Much like his former collaborator, the late great Notorious B.I.G., Deric "D-Dot" Angelettie got a story to tell.

As part of Sean "Diddy" Combs' in-house production team, The Hitmen, D-Dot had a hand in crafting classic records (Puff Daddy's "It's All About the Benjamins (Remix)," Biggie's "Hypnotize," Ma$e's "Feels So Good," The LOX's "Money, Power, Respect") for Bad Boy Records. And, unlike some of today's producers, D-Dot had the luxury of sitting in on sessions as the artists recorded, making the experiences that much more memorable.

In conjunction with '90s Week, XXL caught up with D-Dot to discuss those unforgettable Bad Boy studio sessions with Biggie and Ma$e as well as telling Diddy he couldn't add production to "Benjamins" and Kanye West' lack of loyalty. —Carl Chery What was the session like for "Benjamins?" Was the Hitmen in the studio together?

D-Dot: Ron Lawrence was really the producer. He was the guy who made the beats, I just had the ideas. I was too lazy. But, when Puffy wanted to form The Hitmen, he came to me and said he wanted to go to Trinidad and I was the only Hitmen that wasn’t signed. When we went to Trinidad I just sat in this little ass room with just me, a keyboard, my drums, my discs, an MPC 62, a turntable and a mixer. I found a loop going through records, it was the Barry White Love Unlimited loop. I [played it] for Puff and he just went crazy. Because I wasn’t signed, I didn’t let him do nothing to the beat. In a lot of cases he wanted to add more production, maybe put Stevie [J] or somebody else on it to give it more life, and I was like, "Nah. You can't get no better than rap on this." It's 1996. I’m like, "Yo dawg, this is a rapper's dream; niggas don’t wanna rap on this, they don't even need to even try to rhyme no more." And as soon as Jadakiss and The LOX heard it, they went crazy. And when B.I.G. heard it, he went crazy.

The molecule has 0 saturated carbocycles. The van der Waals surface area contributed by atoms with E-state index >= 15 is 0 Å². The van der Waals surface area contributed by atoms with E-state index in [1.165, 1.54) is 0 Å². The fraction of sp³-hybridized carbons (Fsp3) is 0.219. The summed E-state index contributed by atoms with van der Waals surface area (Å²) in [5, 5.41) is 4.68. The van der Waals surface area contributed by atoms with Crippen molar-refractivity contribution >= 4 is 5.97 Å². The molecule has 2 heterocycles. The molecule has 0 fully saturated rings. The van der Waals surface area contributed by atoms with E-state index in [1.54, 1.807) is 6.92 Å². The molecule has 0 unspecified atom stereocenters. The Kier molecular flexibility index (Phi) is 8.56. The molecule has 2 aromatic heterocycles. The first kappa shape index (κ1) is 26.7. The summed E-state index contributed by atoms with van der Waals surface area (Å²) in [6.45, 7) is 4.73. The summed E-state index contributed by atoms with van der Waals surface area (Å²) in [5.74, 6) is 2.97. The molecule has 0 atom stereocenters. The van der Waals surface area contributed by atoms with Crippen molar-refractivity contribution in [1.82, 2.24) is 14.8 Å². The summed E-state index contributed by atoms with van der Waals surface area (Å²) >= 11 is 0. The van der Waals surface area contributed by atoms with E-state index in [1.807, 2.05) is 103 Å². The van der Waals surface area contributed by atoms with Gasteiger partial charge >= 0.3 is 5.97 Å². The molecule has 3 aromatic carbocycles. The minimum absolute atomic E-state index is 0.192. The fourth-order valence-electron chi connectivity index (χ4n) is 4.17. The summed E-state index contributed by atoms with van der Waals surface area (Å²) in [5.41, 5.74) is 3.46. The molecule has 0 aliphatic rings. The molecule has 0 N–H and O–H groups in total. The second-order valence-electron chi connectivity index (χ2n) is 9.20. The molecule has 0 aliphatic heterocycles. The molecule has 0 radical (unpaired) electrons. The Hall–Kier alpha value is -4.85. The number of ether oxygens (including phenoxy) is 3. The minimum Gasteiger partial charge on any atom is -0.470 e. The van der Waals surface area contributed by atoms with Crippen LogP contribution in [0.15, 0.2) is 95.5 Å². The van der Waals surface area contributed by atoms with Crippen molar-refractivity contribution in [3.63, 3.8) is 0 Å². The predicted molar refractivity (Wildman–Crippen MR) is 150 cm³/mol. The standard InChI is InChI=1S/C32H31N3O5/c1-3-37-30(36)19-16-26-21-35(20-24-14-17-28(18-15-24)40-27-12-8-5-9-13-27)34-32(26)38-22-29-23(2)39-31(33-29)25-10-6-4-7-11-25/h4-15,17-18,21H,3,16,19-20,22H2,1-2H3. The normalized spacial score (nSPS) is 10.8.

From what I’ve heard, Puff was always trying to add his little sprinkle on tracks. It sounds like you are one of the few people that said no to him.

Nah, he didn’t need to add nothing. He still put his name on the record because he was givin' niggas an opportunity that none of us could front on. I was never one of the dudes to throw him under the bus because he is a great producer, he was a great producer so there was no arguing what he could do to a record if you gave him raw pieces. As far as post production goes, in a lot of cases we didn’t even argue because when you heard the end result, you wasn't upset.

Last year Puff's rhyme on Waka Flocka's "Oh Let's Do It (Remix)" had lot of people saying that was his best verse since "Benjamins." In your opinion what’s the better Puff verse?